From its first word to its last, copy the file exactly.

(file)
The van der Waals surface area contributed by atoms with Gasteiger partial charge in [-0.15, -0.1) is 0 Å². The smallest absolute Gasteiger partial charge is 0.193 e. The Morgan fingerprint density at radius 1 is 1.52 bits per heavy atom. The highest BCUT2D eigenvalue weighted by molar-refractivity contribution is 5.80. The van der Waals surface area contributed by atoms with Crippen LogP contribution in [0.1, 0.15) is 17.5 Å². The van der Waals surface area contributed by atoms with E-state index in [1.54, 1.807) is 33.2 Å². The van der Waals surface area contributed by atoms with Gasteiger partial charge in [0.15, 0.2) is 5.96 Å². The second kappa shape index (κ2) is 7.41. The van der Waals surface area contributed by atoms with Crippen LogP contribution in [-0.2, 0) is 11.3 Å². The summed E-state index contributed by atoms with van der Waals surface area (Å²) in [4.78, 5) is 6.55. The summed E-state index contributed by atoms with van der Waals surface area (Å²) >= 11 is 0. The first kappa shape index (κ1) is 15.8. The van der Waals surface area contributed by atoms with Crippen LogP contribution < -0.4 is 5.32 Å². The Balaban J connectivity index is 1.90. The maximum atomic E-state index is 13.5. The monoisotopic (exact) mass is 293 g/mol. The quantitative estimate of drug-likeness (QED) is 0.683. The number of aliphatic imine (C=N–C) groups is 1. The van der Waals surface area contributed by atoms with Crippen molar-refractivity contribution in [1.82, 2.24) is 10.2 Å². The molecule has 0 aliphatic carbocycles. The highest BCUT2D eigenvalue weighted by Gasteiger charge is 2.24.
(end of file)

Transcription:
The van der Waals surface area contributed by atoms with Gasteiger partial charge in [-0.15, -0.1) is 0 Å². The smallest absolute Gasteiger partial charge is 0.193 e. The Morgan fingerprint density at radius 1 is 1.52 bits per heavy atom. The highest BCUT2D eigenvalue weighted by molar-refractivity contribution is 5.80. The van der Waals surface area contributed by atoms with Crippen LogP contribution in [0.1, 0.15) is 17.5 Å². The van der Waals surface area contributed by atoms with E-state index in [1.54, 1.807) is 33.2 Å². The van der Waals surface area contributed by atoms with Gasteiger partial charge in [0.15, 0.2) is 5.96 Å². The second kappa shape index (κ2) is 7.41. The van der Waals surface area contributed by atoms with Crippen LogP contribution in [-0.2, 0) is 11.3 Å². The summed E-state index contributed by atoms with van der Waals surface area (Å²) in [4.78, 5) is 6.55. The summed E-state index contributed by atoms with van der Waals surface area (Å²) >= 11 is 0. The first kappa shape index (κ1) is 15.8. The van der Waals surface area contributed by atoms with Crippen LogP contribution < -0.4 is 5.32 Å². The Balaban J connectivity index is 1.90. The maximum atomic E-state index is 13.5. The monoisotopic (exact) mass is 293 g/mol. The quantitative estimate of drug-likeness (QED) is 0.683. The number of aliphatic imine (C=N–C) groups is 1. The van der Waals surface area contributed by atoms with Crippen molar-refractivity contribution in [1.82, 2.24) is 10.2 Å². The molecule has 0 aliphatic carbocycles. The highest BCUT2D eigenvalue weighted by Gasteiger charge is 2.24.